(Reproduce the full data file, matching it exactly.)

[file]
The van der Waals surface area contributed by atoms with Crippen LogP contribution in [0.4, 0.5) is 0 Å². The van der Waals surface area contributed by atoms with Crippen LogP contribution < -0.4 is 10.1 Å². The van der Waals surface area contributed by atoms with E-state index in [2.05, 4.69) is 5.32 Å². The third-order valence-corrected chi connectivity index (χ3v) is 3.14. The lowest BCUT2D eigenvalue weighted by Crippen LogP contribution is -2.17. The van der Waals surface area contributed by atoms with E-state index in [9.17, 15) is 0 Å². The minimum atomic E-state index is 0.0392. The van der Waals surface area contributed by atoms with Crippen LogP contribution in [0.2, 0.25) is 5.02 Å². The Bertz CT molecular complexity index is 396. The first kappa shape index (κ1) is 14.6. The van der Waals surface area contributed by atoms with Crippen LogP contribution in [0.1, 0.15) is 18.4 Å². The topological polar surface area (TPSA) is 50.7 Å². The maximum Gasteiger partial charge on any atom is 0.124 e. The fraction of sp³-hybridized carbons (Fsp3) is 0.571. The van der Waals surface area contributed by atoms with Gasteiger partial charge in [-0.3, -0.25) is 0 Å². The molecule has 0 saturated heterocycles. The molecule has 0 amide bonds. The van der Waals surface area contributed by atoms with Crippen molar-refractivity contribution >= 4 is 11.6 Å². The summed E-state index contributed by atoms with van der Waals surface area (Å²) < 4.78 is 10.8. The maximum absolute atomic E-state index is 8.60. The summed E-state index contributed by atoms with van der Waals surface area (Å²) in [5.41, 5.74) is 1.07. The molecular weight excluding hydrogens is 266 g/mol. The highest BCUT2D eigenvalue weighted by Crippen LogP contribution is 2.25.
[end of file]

The van der Waals surface area contributed by atoms with Crippen LogP contribution in [0.4, 0.5) is 0 Å². The van der Waals surface area contributed by atoms with Crippen LogP contribution < -0.4 is 10.1 Å². The van der Waals surface area contributed by atoms with E-state index in [2.05, 4.69) is 5.32 Å². The third-order valence-corrected chi connectivity index (χ3v) is 3.14. The lowest BCUT2D eigenvalue weighted by Crippen LogP contribution is -2.17. The van der Waals surface area contributed by atoms with E-state index in [9.17, 15) is 0 Å². The minimum atomic E-state index is 0.0392. The van der Waals surface area contributed by atoms with Crippen LogP contribution in [0.2, 0.25) is 5.02 Å². The Bertz CT molecular complexity index is 396. The first kappa shape index (κ1) is 14.6. The van der Waals surface area contributed by atoms with Crippen LogP contribution in [0.1, 0.15) is 18.4 Å². The topological polar surface area (TPSA) is 50.7 Å². The maximum Gasteiger partial charge on any atom is 0.124 e. The fraction of sp³-hybridized carbons (Fsp3) is 0.571. The van der Waals surface area contributed by atoms with Gasteiger partial charge in [-0.3, -0.25) is 0 Å². The molecule has 0 saturated heterocycles. The molecule has 0 amide bonds. The van der Waals surface area contributed by atoms with Crippen molar-refractivity contribution >= 4 is 11.6 Å². The summed E-state index contributed by atoms with van der Waals surface area (Å²) < 4.78 is 10.8. The maximum absolute atomic E-state index is 8.60. The summed E-state index contributed by atoms with van der Waals surface area (Å²) in [5.41, 5.74) is 1.07. The molecular weight excluding hydrogens is 266 g/mol. The highest BCUT2D eigenvalue weighted by Crippen LogP contribution is 2.25.